Welcome to the Alpine Marmot Project
tel. : +49 (0)4421 9689 44
Institut für Vogelforschung “Vogelwarte Helgoland”
(Institute of Avian Research)
An der Vogelwarte 21, Wilhelmshaven
Holds a PhD in evolutionary ecology at the University of Burgundy, Dijon. My main research is to link behavioral ecology, immuno-ecology and molecular ecology to understand the origin and maintenance of genetic variability in natural populations.
My current work (started in August 2016) focuses on a long-term survey (24 years) of a common tern (Sterna hirundo) colony located in the Banter See on the German North coast. This long-term population study, which has also provided microsatellite genotypes and pedigrees, constitutes the perfect basis to study heterozygosity-fitness-correlations (HFC) using different fitness measures (survival, reproductive success) and across birds of different origin (immigrant/resident) or belonging to different age classes. I am also interested to explore which factors (as stress) can modify the trade-off between survival, reproduction and immunity. Hormonal stress measurements are developed and survival and reproduction data are already available. So, I would like, in the short-term, to measure different immune parameters (humoral, cellular and inflammation), as well as oxidative stress. In these long-lived sea birds, I also would like to investigate how anthropic factors (pollutants) can impact survival, reproduction and immunity and whether they can affect the life history trajectories of offspring.
Genetic diversity results from the interaction between different processes: some processes act on genome parts, such as mutations or recombination; others are independent of the genome and can affect it entirely, such as demographic processes. Other processes result from the exposure of genetic diversity at a given environment, such as natural or sexual selection. The contribution of each process in the evolution of genetic diversity remains poorly understood. By focusing on an emblematic species, the alpine marmot (Marmota marmota), I will try to disentangle the relative role of demographic and selective processes in genetic diversity currently observed in populations.
OBJECTIVE 1 – Assess and understand the neutral and adaptive genetic diversity – Numerous studies have shown that marmots had a relatively low genetic diversity, but the causes of this phenomenon are still unknown. By using selected (MHC genes) and neutral genetic markers, I will assess and compare individual and population genetic caracteristics in marmots living in the Alps and in the Pyrenees.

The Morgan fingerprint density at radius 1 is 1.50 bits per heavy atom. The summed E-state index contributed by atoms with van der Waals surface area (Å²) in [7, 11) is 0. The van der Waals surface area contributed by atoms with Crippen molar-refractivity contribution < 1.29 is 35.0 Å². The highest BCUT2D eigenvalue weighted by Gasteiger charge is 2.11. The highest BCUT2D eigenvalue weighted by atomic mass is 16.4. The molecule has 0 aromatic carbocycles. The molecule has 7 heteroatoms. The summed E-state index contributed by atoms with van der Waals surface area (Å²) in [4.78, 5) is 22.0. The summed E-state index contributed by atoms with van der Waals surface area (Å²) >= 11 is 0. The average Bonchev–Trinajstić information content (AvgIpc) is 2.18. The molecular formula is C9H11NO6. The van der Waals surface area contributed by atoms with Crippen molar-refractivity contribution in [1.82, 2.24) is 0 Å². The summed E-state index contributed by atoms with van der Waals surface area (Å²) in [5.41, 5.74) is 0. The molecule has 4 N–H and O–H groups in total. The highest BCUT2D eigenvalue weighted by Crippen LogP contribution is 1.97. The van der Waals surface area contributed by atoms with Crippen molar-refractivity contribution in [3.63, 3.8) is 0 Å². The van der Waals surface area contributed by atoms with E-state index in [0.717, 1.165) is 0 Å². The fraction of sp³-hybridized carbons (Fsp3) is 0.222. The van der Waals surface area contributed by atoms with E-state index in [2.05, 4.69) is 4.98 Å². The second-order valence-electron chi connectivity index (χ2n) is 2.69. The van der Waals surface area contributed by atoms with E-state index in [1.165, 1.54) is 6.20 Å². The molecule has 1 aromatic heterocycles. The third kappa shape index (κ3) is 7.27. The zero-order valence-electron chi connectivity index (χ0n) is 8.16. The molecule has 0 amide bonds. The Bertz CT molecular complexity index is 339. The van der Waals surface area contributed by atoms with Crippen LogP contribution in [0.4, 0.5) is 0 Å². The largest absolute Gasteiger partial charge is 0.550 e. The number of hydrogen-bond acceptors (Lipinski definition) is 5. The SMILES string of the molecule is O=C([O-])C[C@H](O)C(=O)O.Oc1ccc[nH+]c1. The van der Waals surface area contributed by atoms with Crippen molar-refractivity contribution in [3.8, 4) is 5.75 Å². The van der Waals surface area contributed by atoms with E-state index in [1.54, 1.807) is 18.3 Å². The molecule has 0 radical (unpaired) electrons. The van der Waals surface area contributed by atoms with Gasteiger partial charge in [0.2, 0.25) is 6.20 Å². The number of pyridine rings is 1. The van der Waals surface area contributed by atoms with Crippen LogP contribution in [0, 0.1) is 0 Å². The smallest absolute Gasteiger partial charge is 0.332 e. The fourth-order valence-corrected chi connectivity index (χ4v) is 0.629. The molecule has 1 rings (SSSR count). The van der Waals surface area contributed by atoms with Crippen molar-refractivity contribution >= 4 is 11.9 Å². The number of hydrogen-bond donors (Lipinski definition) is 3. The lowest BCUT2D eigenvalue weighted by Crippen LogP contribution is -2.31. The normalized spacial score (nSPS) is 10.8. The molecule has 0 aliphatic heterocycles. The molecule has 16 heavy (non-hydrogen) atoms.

OBJECTIVE 2 – Determine genetic characteristics involved in mate choice – Mate choice is generally assumed to be involved in MHC genetic characteristics. Here we will look for genetic characteristics involved in mate choice in alpine marmots.
OBJECTIVE 3 – Identify demographic factors and selective processes involved in genetic diversity – By using fossil and long-term data samples, we will be able to study changes in genetic diversity at different time scales, and thus to understand the role of demographic events in the current and past genetic diversity. By comparing the MHC diversity of populations exposed to different evolutionary histories and to different selection pressures (different levels of inbreeding and disease), we will try to understand how the selection pressures and demographic processes may impact the genetic characteristics studied.
Past project – evolutionary ecology of avian malaria: host and environmental caracteristics effect
During my three years of PhD, I looked at how the host, the environment and their interactions could influence the evolution of avian malaria parasite, using the house sparrow (Passer domesticus) and domestic canary (Serinus canaria) as models.
In particular, I showed that a heavy metal contamination increased Plasmodium prevalence, whereas it had no effect on parasitaemia (Bichet et al. 2013). In another study, I showed that daily variations in temperature explained most of the variation in prevalence of Plasmodium, and had no effect on parasitaemia in the house sparrow across France (Loiseau et al. 2013) . These climatic analyzes allowed me to make predictions about the evolution of the long-term prevalence and suggest an increased prevalence in the north and west of the country. Meanwhile, I have shown that some host characteristics such as age, sex, (Bichet et al. 2013), social status (Larcombe et al., Submitted), nutritional status (Cornet et al. 2013 ) and immune capacity (Bichet et al. 2012) had an effect on parasitemia, but not on the prevalence. These studies seem to show that parasite prevalence and parasitic characteristics are independent and that the prevalence depends on the environmental context, while the parasitaemia depends on the characteristics of the host.